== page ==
Let’s examine this a little further. When it comes to controlling the wholesale, Parts Managers have more control there than anywhere else. After all, they can make the decision not to sell to wholesale customers who return too much or take advantage of return policies. A simple, yet effective way to handle this is the “30-5 ; 25-10” rule. If you are giving a 30% discount to a customer and they are returning more than 5% of their purchases, you have a problem! If you are giving a 25% discount to a customer and returns exceed 10% of their purchases, you have a problem. The simplest solution to this issue is to begin charging restocking fees that would cover restocking these parts and accrue these dollars to purge idle inventory. If that doesn’t work, wholesale clients will either seek out another vendor to purchase the parts from, or you can simply fire the customer and not do business with them. The most common complaint I get from a parts manager when presenting this scenario is, “I don’t want to lose my valuable customers by doing this!” The keyword in this phrase is “valuable”! I can promise you that you are losing money if they exceed the numbers listed above, are they really valuable and profitable customers? Why not chase them to your competition and focus on the good loyal customers who don’t take advantage of your operation, or focus on more profitable shop sales?
Now we come to controlling the process for in-dealership sales, or the special order process. We all know that you can’t have a customer pre-pay for warranty repairs. And, in many instances, the customer who is paying usually doesn’t have to pre-pay for those parts either when on a repair order. In a perfect world inventory, any customer that you order a part for can’t have their car back until it is repaired. But that’s not realistic. Technicians over order parts for repairs and you certainly can’t ask your Parts Advisors to become The Parts Police in every case. What you can do, however, is track which technicians are over-ordering and returning the most parts. How do you accomplish this? By simply putting the technician number in an unused field on the computer, such as BIN2, COMMENT or OTHER field. Now you can develop some reports and begin to solve the issue.
The buzz phrase used by consultants today to help combat customers not coming back in, especially for non-critical warranty repairs, is “Don’t order the part(s) unless the Service Advisor has secured another appointment!” This and $5.00 might get you a good cup of coffee at Starbucks, but it doesn’t mean anything with regards to the customer coming back in at that appointed time. While it is prudent to secure the appointment, that should be a given and I would bet a lot of time is spent on the parts side trying to validate the next appointment.
It finally gets down to who is responsible to contact the customer and get them in after the part is ordered and received. Ah, we finally are going to get somewhere here! I cannot begin to tell you how many times I have seen both arms pointing in different directions by both Service and Parts when it comes to this responsibility. A simple fact is that in most dealership fixed operations, once a special order has been placed, and the vehicle cannot be repaired that day, then it is out of sight out of mind for Parts and Service Advisors alike. After all, the commission plans pay them based on what they have sold, not what they have ordered. The Service Manager pins the blame on the Parts Manager for these issues and vice-versa. What really needs to happen here is for the Parts and Service Managers to team up to attack the issue right in the heart! Put the responsibility on the Parts and Service Advisors equally and develop some sort of compensation percentage or depletion of compensation based on the lack of customer returns for special order parts.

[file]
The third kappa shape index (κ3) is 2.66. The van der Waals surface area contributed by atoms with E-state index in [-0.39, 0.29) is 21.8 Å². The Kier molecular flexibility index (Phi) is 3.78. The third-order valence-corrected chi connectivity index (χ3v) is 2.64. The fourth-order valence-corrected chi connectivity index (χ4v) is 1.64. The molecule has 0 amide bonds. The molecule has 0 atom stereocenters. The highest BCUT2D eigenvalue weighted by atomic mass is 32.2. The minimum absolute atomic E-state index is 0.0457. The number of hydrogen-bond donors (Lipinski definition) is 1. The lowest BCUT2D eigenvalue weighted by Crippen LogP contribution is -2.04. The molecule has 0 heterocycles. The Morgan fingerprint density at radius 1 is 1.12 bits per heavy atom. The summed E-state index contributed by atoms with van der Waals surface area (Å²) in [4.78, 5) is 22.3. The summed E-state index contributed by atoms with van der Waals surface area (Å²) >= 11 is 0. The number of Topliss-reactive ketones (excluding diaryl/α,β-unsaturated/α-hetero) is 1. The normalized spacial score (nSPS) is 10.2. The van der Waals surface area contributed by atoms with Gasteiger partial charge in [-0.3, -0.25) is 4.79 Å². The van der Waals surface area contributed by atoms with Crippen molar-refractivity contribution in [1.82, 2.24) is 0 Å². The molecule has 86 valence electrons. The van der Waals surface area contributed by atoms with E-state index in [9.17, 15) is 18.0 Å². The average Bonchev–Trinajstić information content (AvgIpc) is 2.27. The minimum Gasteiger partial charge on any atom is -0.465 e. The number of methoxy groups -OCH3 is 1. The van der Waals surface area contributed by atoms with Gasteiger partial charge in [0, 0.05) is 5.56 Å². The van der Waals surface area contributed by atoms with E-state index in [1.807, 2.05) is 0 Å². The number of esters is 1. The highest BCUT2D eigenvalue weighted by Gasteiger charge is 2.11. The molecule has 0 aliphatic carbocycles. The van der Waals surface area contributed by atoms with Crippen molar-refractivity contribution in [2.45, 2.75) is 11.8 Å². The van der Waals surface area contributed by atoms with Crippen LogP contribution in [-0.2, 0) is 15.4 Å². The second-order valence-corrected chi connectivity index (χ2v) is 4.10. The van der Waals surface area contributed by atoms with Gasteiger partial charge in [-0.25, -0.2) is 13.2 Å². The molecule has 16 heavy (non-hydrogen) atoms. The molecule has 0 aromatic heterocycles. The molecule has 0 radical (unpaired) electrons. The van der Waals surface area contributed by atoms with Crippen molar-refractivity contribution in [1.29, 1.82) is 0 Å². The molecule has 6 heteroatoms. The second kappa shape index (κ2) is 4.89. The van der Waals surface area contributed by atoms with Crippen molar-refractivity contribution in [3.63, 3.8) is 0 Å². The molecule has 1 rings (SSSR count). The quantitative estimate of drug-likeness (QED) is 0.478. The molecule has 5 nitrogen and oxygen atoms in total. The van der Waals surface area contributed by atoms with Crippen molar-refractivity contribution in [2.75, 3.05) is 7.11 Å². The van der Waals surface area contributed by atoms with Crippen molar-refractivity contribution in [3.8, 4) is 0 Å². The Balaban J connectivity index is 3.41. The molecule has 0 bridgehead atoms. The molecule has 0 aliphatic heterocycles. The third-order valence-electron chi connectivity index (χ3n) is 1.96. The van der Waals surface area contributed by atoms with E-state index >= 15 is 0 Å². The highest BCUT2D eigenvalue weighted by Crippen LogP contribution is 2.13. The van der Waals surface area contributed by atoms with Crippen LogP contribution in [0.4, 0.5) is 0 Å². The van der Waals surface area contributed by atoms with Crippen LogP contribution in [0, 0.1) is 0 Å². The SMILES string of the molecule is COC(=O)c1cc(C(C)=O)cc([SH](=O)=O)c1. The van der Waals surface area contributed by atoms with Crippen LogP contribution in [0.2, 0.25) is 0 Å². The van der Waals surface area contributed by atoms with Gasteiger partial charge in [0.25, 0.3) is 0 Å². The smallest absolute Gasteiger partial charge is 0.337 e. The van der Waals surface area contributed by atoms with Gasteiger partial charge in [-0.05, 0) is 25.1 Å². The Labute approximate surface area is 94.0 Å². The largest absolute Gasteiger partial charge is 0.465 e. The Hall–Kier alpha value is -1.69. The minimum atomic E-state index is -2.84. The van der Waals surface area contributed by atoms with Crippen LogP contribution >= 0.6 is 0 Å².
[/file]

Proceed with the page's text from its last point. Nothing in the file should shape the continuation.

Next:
One other thing that can be done and is probably more relevant than trying to build a compensation plan based on the above would be to hire a Special Order clerk and have them be totally responsible, and their pay based on, the lack of special orders in process waiting for customers to return. They can handle the appointments, review the issues, and be proactive about keeping those parts perpetuating at an accelerated rate. When that is the only focus of that person’s job description, you have a solution for this. It may not solve some of the other underlying issues I have already discussed, but I can just about promise you that this Special Order Clerk” working for both departments, will more than pay for themselves in short order when it comes to controlling the turns of your special order inventory. And you just might be able to work with one less Service Advisor and/or Parts Advisor to cover the cost.
When you consider that the average dealer has about 25-30% of their parts tied up in unwanted forced stock inventory, imagine what you could if it was under 10% of the overall inventory? Less obsolete dollars, greater turns on inventory, and a healthier return on your investment! What is your forced stock inventory value? Use the simple equation below for reporting your forced stock value;
Select, report, and total of all parts in your inventory with 2 years sales or less in the last 12 months. If you have a typical phase in criteria of “3 in X”, you know that with 2 years sales (YRSL field for ADP or 12 MONTH HIST field for ERA) or less it could have never qualified for stocking in your inventory. This may only get 95% of the problem, but just based on this simple equation, divide this total back into your total inventory value. If you are above 20%, which I am betting that 95% of you all are in this boat, it’s time to attack!